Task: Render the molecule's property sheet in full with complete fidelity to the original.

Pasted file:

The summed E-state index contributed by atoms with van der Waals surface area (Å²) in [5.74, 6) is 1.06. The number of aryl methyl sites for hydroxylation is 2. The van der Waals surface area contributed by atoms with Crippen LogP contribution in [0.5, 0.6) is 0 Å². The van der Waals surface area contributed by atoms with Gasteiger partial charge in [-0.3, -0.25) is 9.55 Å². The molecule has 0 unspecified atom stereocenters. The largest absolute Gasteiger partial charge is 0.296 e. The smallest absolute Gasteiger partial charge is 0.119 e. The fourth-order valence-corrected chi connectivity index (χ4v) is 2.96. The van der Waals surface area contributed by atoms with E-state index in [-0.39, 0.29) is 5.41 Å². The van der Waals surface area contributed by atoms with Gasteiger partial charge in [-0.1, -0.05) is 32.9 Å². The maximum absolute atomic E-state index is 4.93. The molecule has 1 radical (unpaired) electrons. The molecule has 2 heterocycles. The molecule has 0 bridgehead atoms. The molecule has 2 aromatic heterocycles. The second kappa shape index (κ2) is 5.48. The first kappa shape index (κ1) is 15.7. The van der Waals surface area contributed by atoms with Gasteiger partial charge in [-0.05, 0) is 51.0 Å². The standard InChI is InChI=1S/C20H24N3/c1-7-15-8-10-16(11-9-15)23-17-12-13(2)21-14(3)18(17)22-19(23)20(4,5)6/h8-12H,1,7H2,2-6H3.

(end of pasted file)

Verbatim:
The summed E-state index contributed by atoms with van der Waals surface area (Å²) in [5.74, 6) is 1.06. The number of aryl methyl sites for hydroxylation is 2. The van der Waals surface area contributed by atoms with Crippen LogP contribution in [0.5, 0.6) is 0 Å². The van der Waals surface area contributed by atoms with Gasteiger partial charge in [-0.3, -0.25) is 9.55 Å². The molecule has 0 unspecified atom stereocenters. The largest absolute Gasteiger partial charge is 0.296 e. The smallest absolute Gasteiger partial charge is 0.119 e. The fourth-order valence-corrected chi connectivity index (χ4v) is 2.96. The van der Waals surface area contributed by atoms with E-state index in [-0.39, 0.29) is 5.41 Å². The van der Waals surface area contributed by atoms with Gasteiger partial charge in [-0.1, -0.05) is 32.9 Å². The maximum absolute atomic E-state index is 4.93. The molecule has 1 radical (unpaired) electrons. The molecule has 2 heterocycles. The molecule has 0 bridgehead atoms. The molecule has 2 aromatic heterocycles. The second kappa shape index (κ2) is 5.48. The first kappa shape index (κ1) is 15.7. The van der Waals surface area contributed by atoms with Gasteiger partial charge in [-0.05, 0) is 51.0 Å². The standard InChI is InChI=1S/C20H24N3/c1-7-15-8-10-16(11-9-15)23-17-12-13(2)21-14(3)18(17)22-19(23)20(4,5)6/h8-12H,1,7H2,2-6H3.